with increasing frequency (Wong & Wester, 2016). GENDER ROLE CONFLICT Gender role conflict (GRC) is defined as problems resulting from adherence to “rigid, sexist, or restrictive gender roles, learned during socialization, that result in personal restriction, devalua- tion, or violation of others or self” (O’Neil, 1990, p. 25). GRC is the most widely studied aspect of masculine gender role strain, and researchers have demonstrated that men experience conflict relat- ed to four domains of the male gender role (...) role strain and gender role conflict (Pleck, 1981, 1995; O’Neil, 2008; O’Neil & Renzulli, 2013), and negatively influence mental health (e.g., O’Neil, 2008, 2013, 2015) and physical health (Courtenay, 2011; Gough & Robertson, 2017). Indeed, boys and men are overrepresented in a variety of psychological and social problems. For example, boys are dispro- portionately represented among schoolchildren with learning dif- ficulties (e.g., lower standardized test scores) and behavior prob- lems (e.g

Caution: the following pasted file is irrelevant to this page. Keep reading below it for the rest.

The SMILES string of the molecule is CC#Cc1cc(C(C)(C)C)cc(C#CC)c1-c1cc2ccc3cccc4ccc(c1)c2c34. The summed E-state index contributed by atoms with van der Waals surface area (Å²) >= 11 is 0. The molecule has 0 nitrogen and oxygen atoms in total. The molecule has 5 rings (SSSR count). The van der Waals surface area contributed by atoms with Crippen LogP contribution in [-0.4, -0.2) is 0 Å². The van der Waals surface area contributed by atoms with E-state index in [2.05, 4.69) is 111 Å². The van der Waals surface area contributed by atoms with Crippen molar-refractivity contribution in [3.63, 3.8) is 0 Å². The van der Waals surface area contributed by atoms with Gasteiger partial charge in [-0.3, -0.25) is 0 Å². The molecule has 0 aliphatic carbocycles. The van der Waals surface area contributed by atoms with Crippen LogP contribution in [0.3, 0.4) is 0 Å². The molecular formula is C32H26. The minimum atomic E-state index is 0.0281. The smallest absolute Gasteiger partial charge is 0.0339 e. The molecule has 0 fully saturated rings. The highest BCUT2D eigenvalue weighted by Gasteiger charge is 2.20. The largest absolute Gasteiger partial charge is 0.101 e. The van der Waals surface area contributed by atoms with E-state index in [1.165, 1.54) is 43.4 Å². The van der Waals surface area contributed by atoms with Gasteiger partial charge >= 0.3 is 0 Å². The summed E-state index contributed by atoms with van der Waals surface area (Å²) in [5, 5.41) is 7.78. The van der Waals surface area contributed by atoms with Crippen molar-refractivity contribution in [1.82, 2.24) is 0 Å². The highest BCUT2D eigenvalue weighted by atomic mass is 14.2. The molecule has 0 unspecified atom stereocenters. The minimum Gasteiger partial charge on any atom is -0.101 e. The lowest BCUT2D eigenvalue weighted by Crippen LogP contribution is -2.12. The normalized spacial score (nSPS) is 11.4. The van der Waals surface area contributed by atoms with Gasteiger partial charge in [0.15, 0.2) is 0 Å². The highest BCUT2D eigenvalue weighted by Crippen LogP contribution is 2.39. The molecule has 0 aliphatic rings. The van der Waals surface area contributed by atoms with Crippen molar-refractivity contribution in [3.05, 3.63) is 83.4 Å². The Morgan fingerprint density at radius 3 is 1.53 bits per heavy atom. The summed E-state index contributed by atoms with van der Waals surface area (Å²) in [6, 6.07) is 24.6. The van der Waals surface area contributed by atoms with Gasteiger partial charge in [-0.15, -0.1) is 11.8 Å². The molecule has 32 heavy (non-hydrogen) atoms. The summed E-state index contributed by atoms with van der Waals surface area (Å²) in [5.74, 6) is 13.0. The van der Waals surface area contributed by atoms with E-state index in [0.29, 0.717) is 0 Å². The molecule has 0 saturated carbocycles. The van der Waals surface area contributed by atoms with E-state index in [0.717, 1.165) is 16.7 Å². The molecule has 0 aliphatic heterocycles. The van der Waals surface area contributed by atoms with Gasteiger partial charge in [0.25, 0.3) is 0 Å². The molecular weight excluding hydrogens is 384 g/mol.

2019 American Psychological Association

80. Optimal Exercise Programs for Patients With Peripheral Artery Disease: A Scientific Statement From the American Heart Association

the functional independence of patients with PAD. , However, functional impairment and functional decline are present even in people with PAD who are asymptomatic (ie, they have no exertional leg symptoms). , A limited ability to walk represents a disability when people are unable to perform their normal personal, social, and occupational activities. The major goals of treatment in people with claudication and other functional limitations resulting from PAD are to improve walking ability by relieving (...) measures used to assess changes in walking performance in a treadmill exercise test. Of these, PWT or PWD has the greatest reliability. After a treadmill-based SET program, typical changes in PWT, relative to a control group, have been shown to be 3.4 to 4.6 minutes and typical changes in COT have been shown to be 1.65 to 2.2 minutes. , , A limitation of treadmill exercise testing is a learning/placebo effect in which patients with PAD who do not receive an intervention increase their PWD/PWT and COD

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2019 American Gastroenterological Association Institute